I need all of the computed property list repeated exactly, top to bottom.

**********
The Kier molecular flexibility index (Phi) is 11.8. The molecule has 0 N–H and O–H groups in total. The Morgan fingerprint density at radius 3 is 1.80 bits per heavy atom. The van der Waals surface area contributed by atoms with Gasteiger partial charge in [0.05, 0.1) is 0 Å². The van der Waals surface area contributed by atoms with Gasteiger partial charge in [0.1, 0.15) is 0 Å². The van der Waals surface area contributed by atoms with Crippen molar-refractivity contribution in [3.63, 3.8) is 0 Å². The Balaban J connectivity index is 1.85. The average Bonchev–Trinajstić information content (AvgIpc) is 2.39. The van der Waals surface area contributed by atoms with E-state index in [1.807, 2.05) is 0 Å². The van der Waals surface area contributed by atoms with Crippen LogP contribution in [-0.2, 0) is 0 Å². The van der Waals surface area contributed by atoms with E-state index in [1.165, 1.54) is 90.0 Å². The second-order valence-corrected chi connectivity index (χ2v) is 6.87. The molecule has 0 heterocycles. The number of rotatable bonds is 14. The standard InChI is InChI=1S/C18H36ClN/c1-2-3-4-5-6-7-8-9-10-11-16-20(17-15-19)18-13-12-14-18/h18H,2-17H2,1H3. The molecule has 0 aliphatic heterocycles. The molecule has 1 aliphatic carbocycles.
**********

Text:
The Kier molecular flexibility index (Phi) is 11.8. The molecule has 0 N–H and O–H groups in total. The Morgan fingerprint density at radius 3 is 1.80 bits per heavy atom. The van der Waals surface area contributed by atoms with Gasteiger partial charge in [0.05, 0.1) is 0 Å². The van der Waals surface area contributed by atoms with Gasteiger partial charge in [0.1, 0.15) is 0 Å². The van der Waals surface area contributed by atoms with Crippen molar-refractivity contribution in [3.63, 3.8) is 0 Å². The Balaban J connectivity index is 1.85. The average Bonchev–Trinajstić information content (AvgIpc) is 2.39. The van der Waals surface area contributed by atoms with E-state index in [1.807, 2.05) is 0 Å². The van der Waals surface area contributed by atoms with Crippen LogP contribution in [-0.2, 0) is 0 Å². The van der Waals surface area contributed by atoms with E-state index in [1.165, 1.54) is 90.0 Å². The second-order valence-corrected chi connectivity index (χ2v) is 6.87. The molecule has 0 heterocycles. The number of rotatable bonds is 14. The standard InChI is InChI=1S/C18H36ClN/c1-2-3-4-5-6-7-8-9-10-11-16-20(17-15-19)18-13-12-14-18/h18H,2-17H2,1H3. The molecule has 0 aliphatic heterocycles. The molecule has 1 aliphatic carbocycles.